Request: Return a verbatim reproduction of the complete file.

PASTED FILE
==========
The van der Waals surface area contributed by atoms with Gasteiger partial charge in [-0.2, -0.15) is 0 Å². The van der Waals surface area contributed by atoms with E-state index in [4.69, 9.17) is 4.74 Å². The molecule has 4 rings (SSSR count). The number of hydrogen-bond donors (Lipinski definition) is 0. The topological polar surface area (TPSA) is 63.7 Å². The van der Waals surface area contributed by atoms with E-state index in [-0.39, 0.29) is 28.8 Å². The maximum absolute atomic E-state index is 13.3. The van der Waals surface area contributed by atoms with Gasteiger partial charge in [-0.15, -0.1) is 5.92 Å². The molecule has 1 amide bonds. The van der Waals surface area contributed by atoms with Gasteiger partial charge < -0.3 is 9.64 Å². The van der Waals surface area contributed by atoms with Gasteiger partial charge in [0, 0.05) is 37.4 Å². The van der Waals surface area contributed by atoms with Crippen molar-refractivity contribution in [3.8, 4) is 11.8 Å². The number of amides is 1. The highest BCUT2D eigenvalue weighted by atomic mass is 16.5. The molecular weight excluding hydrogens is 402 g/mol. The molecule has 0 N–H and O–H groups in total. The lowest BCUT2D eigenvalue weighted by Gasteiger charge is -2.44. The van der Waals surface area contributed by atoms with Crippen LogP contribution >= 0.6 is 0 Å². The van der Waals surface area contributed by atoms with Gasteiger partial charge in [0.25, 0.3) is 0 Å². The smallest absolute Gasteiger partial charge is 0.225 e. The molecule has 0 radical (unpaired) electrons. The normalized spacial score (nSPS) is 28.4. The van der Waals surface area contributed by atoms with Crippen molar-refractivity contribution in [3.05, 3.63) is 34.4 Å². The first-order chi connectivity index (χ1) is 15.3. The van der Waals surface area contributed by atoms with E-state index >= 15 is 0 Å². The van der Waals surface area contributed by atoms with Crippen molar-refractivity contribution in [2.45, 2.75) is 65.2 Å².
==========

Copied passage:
The van der Waals surface area contributed by atoms with Gasteiger partial charge in [-0.2, -0.15) is 0 Å². The van der Waals surface area contributed by atoms with E-state index in [4.69, 9.17) is 4.74 Å². The molecule has 4 rings (SSSR count). The number of hydrogen-bond donors (Lipinski definition) is 0. The topological polar surface area (TPSA) is 63.7 Å². The van der Waals surface area contributed by atoms with E-state index in [-0.39, 0.29) is 28.8 Å². The maximum absolute atomic E-state index is 13.3. The van der Waals surface area contributed by atoms with Gasteiger partial charge in [-0.15, -0.1) is 5.92 Å². The molecule has 1 amide bonds. The van der Waals surface area contributed by atoms with Gasteiger partial charge < -0.3 is 9.64 Å². The van der Waals surface area contributed by atoms with Gasteiger partial charge in [0, 0.05) is 37.4 Å². The van der Waals surface area contributed by atoms with Crippen molar-refractivity contribution in [3.8, 4) is 11.8 Å². The number of amides is 1. The highest BCUT2D eigenvalue weighted by atomic mass is 16.5. The molecular weight excluding hydrogens is 402 g/mol. The molecule has 0 N–H and O–H groups in total. The lowest BCUT2D eigenvalue weighted by Gasteiger charge is -2.44. The van der Waals surface area contributed by atoms with Crippen LogP contribution >= 0.6 is 0 Å². The van der Waals surface area contributed by atoms with Gasteiger partial charge in [0.25, 0.3) is 0 Å². The smallest absolute Gasteiger partial charge is 0.225 e. The molecule has 0 radical (unpaired) electrons. The normalized spacial score (nSPS) is 28.4. The van der Waals surface area contributed by atoms with Crippen molar-refractivity contribution in [3.05, 3.63) is 34.4 Å². The first-order chi connectivity index (χ1) is 15.3. The van der Waals surface area contributed by atoms with E-state index >= 15 is 0 Å². The van der Waals surface area contributed by atoms with Crippen molar-refractivity contribution in [2.45, 2.75) is 65.2 Å².